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India’s agri-reforms must take farmers into confidence

Filed on January 12, 2021

Indian farmers are no strangers to market conditions that often make the prices of their produce plummet.

India has been mulling over agricultural reforms since 2003. The broad idea had been to homogenise the big Indian market, ensure farmers all over the country have better access to prices for their produce and are able to churn the crops as per the needs of the country rather than remain tied to the economics of the field. The three farm bills introduced by the Narendra Modi government last year, which have since been rushed through both houses of parliament, are indeed a step in that direction. Many industry experts have hailed it as reforms that will liberalise the sector, and yet the country has been seeing mass protests by farmers, especially in the north. What these reforms lack is the trust and confidence of the farming community. The Supreme Court of India has put a stay on the implementation of these bills and suggested forming a committee to list out the grievances, which should have been done by the government in the first place. The agriculture sector is the largest employment generator in India but there is a need to make it more productive and lucrative for the farming community. However, to rush reforms without fully making the farming community aware of the merits of these changes and not having enough discussions at the grass root level have allowed political chicanery an upper hand and hence the prolonged protests.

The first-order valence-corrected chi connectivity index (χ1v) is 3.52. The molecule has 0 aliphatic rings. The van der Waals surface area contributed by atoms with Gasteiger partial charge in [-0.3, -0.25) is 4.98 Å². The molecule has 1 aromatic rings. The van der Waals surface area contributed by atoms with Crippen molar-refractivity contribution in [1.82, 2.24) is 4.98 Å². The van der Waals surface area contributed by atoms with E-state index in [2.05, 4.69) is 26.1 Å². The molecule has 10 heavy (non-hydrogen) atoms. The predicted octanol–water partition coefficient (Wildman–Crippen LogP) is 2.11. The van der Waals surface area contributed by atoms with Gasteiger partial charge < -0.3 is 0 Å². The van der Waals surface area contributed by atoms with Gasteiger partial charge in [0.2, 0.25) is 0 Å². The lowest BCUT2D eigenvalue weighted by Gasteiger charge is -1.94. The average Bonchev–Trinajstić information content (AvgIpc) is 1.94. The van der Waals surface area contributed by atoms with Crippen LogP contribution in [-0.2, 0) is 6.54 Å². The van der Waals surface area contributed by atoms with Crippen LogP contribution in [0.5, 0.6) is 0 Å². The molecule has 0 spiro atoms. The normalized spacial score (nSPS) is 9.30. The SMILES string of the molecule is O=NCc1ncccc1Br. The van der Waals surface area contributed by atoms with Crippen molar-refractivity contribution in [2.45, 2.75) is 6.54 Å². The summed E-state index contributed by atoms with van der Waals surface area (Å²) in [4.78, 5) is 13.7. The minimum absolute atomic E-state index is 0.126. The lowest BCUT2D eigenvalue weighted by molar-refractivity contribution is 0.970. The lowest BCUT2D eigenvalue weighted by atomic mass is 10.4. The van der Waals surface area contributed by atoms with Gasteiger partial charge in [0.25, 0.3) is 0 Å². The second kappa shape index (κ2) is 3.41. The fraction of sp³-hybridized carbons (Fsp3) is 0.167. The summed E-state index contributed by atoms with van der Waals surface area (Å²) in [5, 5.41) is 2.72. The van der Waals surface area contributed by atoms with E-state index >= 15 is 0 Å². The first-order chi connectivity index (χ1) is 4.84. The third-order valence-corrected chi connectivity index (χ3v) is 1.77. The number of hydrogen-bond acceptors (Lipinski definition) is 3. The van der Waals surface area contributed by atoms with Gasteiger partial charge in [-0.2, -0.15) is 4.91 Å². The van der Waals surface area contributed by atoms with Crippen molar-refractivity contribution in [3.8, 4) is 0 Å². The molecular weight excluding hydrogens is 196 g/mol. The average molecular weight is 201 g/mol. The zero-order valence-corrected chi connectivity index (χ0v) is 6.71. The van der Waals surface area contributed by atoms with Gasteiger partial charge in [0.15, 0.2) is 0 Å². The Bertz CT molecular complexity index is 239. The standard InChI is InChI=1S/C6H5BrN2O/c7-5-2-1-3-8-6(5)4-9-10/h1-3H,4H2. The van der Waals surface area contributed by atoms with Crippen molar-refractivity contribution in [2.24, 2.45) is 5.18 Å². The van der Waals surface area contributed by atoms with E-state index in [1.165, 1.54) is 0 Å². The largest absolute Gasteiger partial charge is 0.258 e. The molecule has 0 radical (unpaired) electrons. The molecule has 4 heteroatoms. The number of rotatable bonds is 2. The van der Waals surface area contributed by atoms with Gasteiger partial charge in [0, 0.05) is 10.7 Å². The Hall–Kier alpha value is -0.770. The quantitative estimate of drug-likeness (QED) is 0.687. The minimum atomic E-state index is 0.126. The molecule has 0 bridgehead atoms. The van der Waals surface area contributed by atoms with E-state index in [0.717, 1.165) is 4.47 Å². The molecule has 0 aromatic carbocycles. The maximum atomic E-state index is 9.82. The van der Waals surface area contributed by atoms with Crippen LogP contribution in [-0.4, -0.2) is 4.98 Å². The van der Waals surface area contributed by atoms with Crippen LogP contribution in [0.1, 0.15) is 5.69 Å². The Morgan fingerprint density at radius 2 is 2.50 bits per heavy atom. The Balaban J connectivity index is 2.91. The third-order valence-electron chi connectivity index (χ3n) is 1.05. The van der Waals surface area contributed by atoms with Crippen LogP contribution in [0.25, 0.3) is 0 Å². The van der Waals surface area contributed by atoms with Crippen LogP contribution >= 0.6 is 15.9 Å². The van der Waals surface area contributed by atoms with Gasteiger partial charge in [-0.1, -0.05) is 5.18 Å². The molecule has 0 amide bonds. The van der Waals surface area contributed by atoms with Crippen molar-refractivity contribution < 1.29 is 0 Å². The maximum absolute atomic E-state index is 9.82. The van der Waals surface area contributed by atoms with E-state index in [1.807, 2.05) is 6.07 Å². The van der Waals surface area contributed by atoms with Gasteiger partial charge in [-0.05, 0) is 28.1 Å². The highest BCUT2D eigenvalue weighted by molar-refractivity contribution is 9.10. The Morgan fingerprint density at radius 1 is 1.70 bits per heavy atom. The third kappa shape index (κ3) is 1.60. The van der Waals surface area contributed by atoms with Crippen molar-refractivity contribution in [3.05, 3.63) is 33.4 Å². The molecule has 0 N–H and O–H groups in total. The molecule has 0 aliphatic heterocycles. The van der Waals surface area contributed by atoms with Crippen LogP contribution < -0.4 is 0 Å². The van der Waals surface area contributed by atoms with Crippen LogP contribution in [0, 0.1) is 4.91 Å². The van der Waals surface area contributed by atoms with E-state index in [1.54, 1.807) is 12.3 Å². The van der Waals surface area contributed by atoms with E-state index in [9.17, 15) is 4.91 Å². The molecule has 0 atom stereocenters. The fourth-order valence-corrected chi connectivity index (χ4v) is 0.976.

These bills aim to remove various distortions at the production and marketing levels that have long plagued the Indian agricultural sector. Indian farmers are no strangers to market conditions that often make the prices of their produce plummet. If in one season there is a glut for certain perishables because of lack of storage facilities, other seasons have seen the prices of staple crops skyrocket, causing high food inflation. The government’s intent is to match prices dictated by the markets at the farm gate, which can happen when there is a standardisation of pricing across the country and a set payment settlement mechanism in place. The Indian sector needs food storage facilities, and one of the most efficient ways to build these is to open up the field for the private players, who have the capital and long-term interest in the sector. The deficit of trust with the private sector in agriculture is one of the main reasons behind the anti-farm bill protests. The Modi government should take this opportunity to listen to the grievances of the farmers, address them, and also factor in measures to ensure the private sector plays by the rules and it is not just a handful who have access to the sector.





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